The movie adaptation was directed by V. Schlondorff. The movie follows the book with some exceptions. It is possible to say that the movie and its director grasps the spirit of the book and skillfully follows ideas and ideology created by Atwood. Similar to the book, the movie portrays that the handmaids in Gilead have no identity except as potential childbearers; they are even stripped of their original names, which are replaced with possessive nominations like “Ofglen,” “Ofwayne,” or “Ofwarren,” indicating their status as mere property of their Commanders (“Glen,” or “Fred,” or “Warren”). Despite this emphasis on impersonality, a private connection develops between “Offred” and her Commander when he induces her to start meeting with him privately. In these sessions they enact various minor transgressions like playing Scrabble, a game forbidden to women because it promotes literacy ((Howells 163). Meanwhile, the Commander’s wife (a former gospel singer) suspects the Commander of being sterile, so she recruits “Offred” to engage in convert sexual relations with the chauffeur Nick in the hope that the handmaid will thereby become pregnant and bring increased status to the family. As the handmaid “Offred” explains, “The Bible is kept locked up, the way people once kept tea locked up, so the servants wouldn’t steal it. It is an incendiary device: who knows what we’d make of it, if we ever got our hands on it? We can be read to from it, by him, but we cannot read” (Atwood 112). “Offred” herself then becomes emotionally attached to Nick, and the couple secretly begin their own private series of sexual liaisons in addition to those arranged by Serena Joy. Sexual energies that are ostensibly transgressive thus circulate rather freely in the text, despite the repressive environment.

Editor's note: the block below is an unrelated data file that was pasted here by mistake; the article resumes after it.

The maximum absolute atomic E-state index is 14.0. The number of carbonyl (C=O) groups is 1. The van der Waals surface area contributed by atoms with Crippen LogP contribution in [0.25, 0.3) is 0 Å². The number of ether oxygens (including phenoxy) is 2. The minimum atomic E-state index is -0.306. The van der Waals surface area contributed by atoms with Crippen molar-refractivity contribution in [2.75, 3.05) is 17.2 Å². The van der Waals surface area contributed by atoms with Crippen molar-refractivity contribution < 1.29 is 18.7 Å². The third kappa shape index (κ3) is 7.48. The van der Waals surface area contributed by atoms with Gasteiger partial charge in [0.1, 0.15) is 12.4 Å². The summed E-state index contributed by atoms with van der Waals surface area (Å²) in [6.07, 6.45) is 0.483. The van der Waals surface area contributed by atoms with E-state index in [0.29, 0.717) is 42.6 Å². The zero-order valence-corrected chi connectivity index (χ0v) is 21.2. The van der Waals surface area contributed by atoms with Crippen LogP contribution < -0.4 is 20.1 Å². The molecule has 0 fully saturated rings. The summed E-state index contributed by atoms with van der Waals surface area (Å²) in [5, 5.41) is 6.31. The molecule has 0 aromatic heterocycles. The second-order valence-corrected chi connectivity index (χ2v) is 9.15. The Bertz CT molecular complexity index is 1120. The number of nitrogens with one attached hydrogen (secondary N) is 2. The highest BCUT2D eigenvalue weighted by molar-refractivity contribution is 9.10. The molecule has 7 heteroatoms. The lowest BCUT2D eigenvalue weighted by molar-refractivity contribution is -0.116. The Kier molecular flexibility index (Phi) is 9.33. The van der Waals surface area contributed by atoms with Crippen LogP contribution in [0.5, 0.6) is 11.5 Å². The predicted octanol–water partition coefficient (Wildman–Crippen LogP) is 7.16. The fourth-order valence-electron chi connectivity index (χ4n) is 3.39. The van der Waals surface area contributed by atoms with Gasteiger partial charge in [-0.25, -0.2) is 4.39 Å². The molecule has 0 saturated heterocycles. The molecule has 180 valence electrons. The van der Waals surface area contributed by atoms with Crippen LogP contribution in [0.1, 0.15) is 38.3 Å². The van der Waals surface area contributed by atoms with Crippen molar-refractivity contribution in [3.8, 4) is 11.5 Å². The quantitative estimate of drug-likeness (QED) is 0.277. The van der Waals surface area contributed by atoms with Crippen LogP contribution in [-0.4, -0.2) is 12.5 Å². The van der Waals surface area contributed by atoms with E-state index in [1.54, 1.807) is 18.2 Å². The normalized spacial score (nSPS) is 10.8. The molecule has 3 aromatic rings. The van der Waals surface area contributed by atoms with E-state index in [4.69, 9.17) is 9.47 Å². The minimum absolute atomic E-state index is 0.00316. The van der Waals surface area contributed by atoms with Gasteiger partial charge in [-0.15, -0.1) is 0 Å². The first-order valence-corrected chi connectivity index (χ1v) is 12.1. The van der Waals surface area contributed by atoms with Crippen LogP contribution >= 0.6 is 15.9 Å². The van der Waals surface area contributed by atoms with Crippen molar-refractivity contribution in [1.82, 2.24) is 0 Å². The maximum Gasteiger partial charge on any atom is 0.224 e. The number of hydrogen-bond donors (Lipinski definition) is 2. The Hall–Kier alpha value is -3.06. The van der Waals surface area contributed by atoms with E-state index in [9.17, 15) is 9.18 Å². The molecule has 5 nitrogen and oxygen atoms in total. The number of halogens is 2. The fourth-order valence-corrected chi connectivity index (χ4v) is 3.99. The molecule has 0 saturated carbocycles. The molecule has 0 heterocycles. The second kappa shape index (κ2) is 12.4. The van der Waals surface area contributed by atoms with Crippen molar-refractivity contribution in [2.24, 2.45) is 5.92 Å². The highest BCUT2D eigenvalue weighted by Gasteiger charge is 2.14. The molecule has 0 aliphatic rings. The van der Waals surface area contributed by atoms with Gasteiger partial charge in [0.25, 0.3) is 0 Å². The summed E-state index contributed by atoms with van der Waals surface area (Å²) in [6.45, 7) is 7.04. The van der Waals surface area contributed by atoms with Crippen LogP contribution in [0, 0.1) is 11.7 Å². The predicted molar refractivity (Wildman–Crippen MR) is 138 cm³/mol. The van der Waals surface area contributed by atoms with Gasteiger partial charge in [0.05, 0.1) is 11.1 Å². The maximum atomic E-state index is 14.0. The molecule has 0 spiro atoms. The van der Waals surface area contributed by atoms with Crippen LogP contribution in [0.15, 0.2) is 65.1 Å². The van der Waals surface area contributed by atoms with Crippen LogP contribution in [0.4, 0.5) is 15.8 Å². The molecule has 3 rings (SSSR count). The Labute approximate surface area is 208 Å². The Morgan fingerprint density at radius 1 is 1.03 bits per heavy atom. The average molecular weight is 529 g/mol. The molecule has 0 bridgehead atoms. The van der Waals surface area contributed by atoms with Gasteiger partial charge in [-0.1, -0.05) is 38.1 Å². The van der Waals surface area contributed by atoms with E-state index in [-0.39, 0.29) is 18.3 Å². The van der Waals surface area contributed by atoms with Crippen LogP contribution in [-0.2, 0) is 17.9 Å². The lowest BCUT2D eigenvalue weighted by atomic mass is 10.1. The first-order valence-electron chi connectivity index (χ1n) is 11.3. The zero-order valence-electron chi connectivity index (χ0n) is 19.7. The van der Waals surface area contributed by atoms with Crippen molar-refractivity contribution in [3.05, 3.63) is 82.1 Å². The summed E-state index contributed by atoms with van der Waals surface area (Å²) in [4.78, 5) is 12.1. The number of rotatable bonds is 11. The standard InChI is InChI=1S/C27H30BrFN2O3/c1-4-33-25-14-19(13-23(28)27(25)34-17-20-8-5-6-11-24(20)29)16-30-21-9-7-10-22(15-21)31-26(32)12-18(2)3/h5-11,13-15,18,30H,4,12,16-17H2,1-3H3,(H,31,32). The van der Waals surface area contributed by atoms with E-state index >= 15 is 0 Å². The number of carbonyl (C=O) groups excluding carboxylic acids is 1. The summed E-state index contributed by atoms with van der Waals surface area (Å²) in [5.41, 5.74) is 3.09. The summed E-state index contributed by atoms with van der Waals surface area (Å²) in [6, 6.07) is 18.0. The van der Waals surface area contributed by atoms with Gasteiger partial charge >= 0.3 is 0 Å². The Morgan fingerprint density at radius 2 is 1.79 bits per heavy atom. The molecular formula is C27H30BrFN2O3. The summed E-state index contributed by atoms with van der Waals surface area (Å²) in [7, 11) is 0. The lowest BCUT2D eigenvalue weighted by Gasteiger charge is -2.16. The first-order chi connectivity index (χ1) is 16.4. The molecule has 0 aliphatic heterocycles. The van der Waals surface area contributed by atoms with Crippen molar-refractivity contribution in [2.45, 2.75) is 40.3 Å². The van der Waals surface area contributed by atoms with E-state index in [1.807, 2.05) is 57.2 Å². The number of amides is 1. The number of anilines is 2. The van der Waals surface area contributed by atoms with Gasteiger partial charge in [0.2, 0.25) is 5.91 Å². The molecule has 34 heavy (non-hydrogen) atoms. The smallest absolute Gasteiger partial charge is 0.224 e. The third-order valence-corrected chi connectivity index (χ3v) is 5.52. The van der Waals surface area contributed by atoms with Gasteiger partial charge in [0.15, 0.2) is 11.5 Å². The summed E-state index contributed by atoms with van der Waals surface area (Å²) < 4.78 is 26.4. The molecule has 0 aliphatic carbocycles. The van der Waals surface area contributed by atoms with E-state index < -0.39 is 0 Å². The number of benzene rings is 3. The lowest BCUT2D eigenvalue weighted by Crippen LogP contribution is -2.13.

It is possible to say that the movie adds sexuality to the narration and emphasizes gender relations. Sexuality in The Handmaid’s Tale is very much a question of political power. Indeed, despite the decidedly figuration of the handmaid’s role in this Puritanical society, even exotic sexual pleasure is secretly endorsed by the powers that be in Gilead, in the form of the authorized brothels where the Jezebels ply their trade under strict government control and where the wildest fantasies of the clientele can be realized (Howells 167). Lesbian relationships between the Jezebels are openly condoned, though the society at large is homophobic (Feuer 85). When the Commander takes “Offred” to one of these brothels in order to have sexual intercourse with her outside the bounds of the impersonal handmaid ceremony, she submits not out of private loyalty or feeling, but merely out of her firm understanding of the workings of power that are involved. Even the relationship between Nick and “Offred” turns out to be highly political; he is apparently an agent of the “Mayday” underground, and his interest in “Offred” may be largely due to his understanding that she is in a position to extract useful information from her Commander (Dodson 69).
The movie emphasizes that sexual relations in the Republic of Gilead is a matter not of emotion or biology, but of pure political power. It seems that the novel pays more attention to political ideology using sexual relations only as a frame of this ideology. Similarly, the religious emphasis that centrally informs the society is concerned not with spiritual salvation but with political domination. Television programming in Gilead consists primarily of religious programs and of biased news reports that are little more than official propaganda. Literature is strictly censored and controlled. Most women are not allowed to read at all; the signs in stores consist of pictorial symbols so that shopping will not require reading. Even the Bible is considered highly dangerous–as it was, in fact, in the Middle Ages. In family groups like the one around which A Handmaid’s Tale is centered, the Bible can be read only by the Commander, though he does sometimes read passages aloud to his wife and female servants, for their group edification. The difference is that, according to the novel, Nick stays to help political organization while in the movie he escapes with ‘Offred’ (Dodson 66). In the novel, Atwood leaves to readers to decide the destiny and further actions of the min heroes, while the movie portrays that ‘Offred’ is pregnant and is waiting Nick somewhere in the mountains.